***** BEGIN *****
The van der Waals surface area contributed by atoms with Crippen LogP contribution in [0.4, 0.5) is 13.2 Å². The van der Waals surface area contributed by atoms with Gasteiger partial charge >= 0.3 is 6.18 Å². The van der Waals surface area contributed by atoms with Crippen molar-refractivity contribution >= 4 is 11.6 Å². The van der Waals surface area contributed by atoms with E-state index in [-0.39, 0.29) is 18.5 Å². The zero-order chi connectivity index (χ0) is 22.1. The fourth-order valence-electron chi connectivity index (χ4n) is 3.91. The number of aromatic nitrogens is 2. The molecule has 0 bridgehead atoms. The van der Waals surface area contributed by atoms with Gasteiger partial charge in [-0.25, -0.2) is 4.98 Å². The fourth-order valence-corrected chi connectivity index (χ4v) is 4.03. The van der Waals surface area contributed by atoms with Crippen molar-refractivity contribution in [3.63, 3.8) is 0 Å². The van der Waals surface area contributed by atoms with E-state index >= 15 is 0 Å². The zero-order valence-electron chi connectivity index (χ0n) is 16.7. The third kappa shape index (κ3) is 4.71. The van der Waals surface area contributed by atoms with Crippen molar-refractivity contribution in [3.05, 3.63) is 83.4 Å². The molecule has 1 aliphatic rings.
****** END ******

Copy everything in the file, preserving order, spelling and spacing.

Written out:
The van der Waals surface area contributed by atoms with Crippen LogP contribution in [0.4, 0.5) is 13.2 Å². The van der Waals surface area contributed by atoms with Gasteiger partial charge >= 0.3 is 6.18 Å². The van der Waals surface area contributed by atoms with Crippen molar-refractivity contribution >= 4 is 11.6 Å². The van der Waals surface area contributed by atoms with E-state index in [-0.39, 0.29) is 18.5 Å². The zero-order chi connectivity index (χ0) is 22.1. The fourth-order valence-electron chi connectivity index (χ4n) is 3.91. The number of aromatic nitrogens is 2. The molecule has 0 bridgehead atoms. The van der Waals surface area contributed by atoms with Gasteiger partial charge in [-0.25, -0.2) is 4.98 Å². The fourth-order valence-corrected chi connectivity index (χ4v) is 4.03. The van der Waals surface area contributed by atoms with Crippen molar-refractivity contribution in [3.63, 3.8) is 0 Å². The van der Waals surface area contributed by atoms with E-state index >= 15 is 0 Å². The zero-order valence-electron chi connectivity index (χ0n) is 16.7. The third kappa shape index (κ3) is 4.71. The van der Waals surface area contributed by atoms with Crippen molar-refractivity contribution in [3.05, 3.63) is 83.4 Å². The molecule has 1 aliphatic rings.